2 min

Gay professionals grill matchmaking rep

In her most forthcoming comments to date Carolyn Salib, senior counsellor for high-end gay matchmaking service Entre-Nous, addressed a room of gay business professionals about an ongoing small-claims case against the company.

“As the case is in litigation I cannot comment on the specifics of the case,” said Salib. “Plus I am bound by confidentiality agreements with our clients.

“However we are a large organization and dating is not easy. It’s an emotional thing. It puts you in a vulnerable position. But as far as this case goes, if you look at any large organization you are always going to have instances like this. I’m going after Bell Canada right now because they’ve messed up my phone line. But I encourage all of you to follow this case.”

The lawsuit was brought by former client Terry Wong, who is suing Entre-Nous to recoup the money he paid to the company — almost $8,000 — plus $10,000 in damages. Wong claims Entre-Nous did not live up to its contractual obligations. The two sides are expected to appear next in Ontario Small Claims Court on Mon, Mar 31. Salib has been acting as the company’s spokesperson and court representative since the lawsuit was filed last year. (See Lawsuit Against Matchmakers for more.)

Salib’s comments were made at an event held by the Fraternity, a networking organization for gay professionals, on Feb 11 at the Ramada Plaza on Jarvis St. She was one of two guest speakers, alongside Peter Bochove, coowner of bathhouse Spa Excess. The event was titled “Will he be mine? The gay dating/relationship/ love/sex scene today.”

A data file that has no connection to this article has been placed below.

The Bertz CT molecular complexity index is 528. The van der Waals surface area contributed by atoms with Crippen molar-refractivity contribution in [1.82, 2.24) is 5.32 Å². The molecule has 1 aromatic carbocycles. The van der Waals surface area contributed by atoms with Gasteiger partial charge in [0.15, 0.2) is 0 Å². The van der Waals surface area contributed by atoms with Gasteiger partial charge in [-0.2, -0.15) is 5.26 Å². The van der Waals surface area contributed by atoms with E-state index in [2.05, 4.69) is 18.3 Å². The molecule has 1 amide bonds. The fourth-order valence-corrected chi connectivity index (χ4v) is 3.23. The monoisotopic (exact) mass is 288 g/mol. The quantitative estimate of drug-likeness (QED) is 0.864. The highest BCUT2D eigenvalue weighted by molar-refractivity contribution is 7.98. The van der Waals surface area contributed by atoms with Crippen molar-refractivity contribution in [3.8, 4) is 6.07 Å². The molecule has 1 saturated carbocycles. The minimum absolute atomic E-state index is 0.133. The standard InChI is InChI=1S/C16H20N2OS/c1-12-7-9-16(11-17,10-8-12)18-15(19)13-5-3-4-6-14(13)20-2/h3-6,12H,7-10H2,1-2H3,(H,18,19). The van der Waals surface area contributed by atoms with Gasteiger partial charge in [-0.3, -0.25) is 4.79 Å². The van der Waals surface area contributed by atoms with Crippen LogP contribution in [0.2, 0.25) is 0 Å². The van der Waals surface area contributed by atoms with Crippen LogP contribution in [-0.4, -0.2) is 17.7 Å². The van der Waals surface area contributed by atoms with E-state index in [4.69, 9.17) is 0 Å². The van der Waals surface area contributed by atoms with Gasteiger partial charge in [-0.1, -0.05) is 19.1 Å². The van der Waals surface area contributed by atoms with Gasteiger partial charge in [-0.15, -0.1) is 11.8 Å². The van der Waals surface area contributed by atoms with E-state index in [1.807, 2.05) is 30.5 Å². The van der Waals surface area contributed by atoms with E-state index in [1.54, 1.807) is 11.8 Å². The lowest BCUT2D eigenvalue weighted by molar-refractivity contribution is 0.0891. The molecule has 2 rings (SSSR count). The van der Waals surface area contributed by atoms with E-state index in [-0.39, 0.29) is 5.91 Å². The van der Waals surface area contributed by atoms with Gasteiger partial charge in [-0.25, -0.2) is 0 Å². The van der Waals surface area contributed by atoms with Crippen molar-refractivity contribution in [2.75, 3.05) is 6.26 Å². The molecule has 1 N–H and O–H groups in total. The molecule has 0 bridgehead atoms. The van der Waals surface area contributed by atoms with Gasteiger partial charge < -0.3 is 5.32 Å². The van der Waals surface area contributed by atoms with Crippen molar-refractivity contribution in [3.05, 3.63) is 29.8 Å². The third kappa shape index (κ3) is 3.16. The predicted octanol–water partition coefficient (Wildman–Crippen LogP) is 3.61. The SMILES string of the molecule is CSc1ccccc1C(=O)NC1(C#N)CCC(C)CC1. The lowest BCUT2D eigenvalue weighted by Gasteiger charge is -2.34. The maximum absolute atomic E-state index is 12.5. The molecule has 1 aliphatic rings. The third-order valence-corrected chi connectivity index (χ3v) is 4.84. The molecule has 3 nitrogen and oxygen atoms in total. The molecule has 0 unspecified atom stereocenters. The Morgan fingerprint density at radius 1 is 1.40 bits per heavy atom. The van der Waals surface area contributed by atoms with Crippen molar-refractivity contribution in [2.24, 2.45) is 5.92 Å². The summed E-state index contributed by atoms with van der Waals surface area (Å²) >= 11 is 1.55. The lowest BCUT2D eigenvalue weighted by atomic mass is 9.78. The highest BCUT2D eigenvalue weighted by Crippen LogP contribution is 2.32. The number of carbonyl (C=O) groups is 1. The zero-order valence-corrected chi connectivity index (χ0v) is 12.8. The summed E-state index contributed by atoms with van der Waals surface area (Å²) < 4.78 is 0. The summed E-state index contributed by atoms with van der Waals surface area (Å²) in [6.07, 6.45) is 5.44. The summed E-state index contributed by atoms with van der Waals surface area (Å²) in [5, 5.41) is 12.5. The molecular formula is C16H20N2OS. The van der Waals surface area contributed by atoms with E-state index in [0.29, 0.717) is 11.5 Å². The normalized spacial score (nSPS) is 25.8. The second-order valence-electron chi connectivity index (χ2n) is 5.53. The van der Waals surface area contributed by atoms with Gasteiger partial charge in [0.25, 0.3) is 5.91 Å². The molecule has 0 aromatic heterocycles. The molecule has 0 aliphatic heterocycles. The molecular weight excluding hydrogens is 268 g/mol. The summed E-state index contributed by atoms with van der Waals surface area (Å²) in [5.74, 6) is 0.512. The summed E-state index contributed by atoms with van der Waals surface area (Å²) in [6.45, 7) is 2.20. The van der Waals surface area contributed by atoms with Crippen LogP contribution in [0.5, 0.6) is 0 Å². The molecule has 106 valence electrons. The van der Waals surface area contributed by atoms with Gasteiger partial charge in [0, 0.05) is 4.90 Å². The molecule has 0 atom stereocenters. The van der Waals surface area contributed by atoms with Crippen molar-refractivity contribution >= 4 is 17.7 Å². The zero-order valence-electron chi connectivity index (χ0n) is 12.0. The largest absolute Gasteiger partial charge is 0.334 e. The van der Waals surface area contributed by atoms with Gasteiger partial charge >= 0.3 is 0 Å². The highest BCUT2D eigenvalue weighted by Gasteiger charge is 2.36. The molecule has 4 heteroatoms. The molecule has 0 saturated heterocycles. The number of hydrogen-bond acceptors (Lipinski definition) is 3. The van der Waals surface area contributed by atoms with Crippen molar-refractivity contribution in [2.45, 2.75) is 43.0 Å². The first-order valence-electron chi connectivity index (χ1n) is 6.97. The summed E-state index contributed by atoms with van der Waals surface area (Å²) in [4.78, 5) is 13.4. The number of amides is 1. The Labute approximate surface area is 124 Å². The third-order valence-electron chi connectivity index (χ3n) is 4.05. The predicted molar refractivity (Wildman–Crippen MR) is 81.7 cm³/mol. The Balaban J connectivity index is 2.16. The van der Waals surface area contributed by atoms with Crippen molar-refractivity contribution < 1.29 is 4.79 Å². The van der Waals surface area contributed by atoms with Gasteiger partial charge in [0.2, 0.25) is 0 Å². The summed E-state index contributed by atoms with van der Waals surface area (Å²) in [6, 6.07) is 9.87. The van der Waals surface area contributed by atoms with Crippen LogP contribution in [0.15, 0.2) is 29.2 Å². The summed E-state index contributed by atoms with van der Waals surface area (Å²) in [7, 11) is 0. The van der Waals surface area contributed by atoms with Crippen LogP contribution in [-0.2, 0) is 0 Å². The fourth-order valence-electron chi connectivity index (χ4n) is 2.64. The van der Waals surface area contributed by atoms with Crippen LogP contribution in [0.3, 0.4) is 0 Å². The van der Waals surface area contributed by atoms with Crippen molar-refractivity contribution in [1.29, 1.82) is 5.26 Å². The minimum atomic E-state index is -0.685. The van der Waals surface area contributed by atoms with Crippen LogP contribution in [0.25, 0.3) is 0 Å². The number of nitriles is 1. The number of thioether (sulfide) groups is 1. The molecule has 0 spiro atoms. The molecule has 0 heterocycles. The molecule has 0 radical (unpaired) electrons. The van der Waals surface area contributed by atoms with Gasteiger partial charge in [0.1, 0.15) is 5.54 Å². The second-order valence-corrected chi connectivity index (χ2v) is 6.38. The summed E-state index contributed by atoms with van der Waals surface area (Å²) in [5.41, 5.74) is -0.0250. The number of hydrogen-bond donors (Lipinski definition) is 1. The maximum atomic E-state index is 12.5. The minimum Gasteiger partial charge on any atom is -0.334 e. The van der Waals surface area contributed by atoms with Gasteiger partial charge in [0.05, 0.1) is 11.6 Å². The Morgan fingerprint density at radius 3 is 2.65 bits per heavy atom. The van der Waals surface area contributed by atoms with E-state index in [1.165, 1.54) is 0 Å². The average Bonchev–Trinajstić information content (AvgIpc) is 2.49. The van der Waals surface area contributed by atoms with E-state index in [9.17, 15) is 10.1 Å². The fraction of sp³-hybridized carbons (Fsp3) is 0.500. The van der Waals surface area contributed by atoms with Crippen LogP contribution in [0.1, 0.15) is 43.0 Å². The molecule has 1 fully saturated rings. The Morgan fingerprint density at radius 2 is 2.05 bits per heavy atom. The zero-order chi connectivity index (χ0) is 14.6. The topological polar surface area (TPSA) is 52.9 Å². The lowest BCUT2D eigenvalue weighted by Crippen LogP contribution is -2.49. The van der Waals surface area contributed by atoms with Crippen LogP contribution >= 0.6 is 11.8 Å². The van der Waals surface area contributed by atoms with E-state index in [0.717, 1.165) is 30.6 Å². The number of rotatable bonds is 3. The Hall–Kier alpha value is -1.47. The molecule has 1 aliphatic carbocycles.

While Bochove’s talk was light-hearted, impromptu and peppered with sexual innuendo, Salib’s presentation was well-rehearsed and had the feel of a corporate pitch. She referred to Entre-Nous’ clients as “gentlemen” and painted the picture of a hypothetical client as a 50-year-old law-firm partner who likes to travel and is successful in every way but is unsure how to find a life partner. She told the crowd that Entre-Nous has more than 10,000 clients across North America who range in age from 20 to 85.

When the audience pressed her for specifics about Entre-Nous’ services, however, Salib did not offer many. When asked how many chances a client has to meet a partner, she said, “It’s not a quantitative thing. It’s different for everyone. It depends on the person. I wish I could say there are guarantees, but there aren’t. But you do get out of it what you put into it.”

The most contentious issue for the audience was the company’s fees. When initially asked how much the services cost, Salib said, “The fees vary. It depends upon the person. It’s not cheap though. It’s a significant investment.”

When someone pointed out that Wong paid almost $8,000 some in the audience gasped audibly. Salib then told the crowd that the company’s fees could go as high as $12,000. When asked what the difference in service is between $8,000 and $12,000, Salib said, “It depends on how much work or time the process is going to take for a particular client.”

Asked to sum up her presentation Salib said, “Explore it. Our services may not be for you but what have you got to lose?”

“$8,000!” shouted back many members of the audience.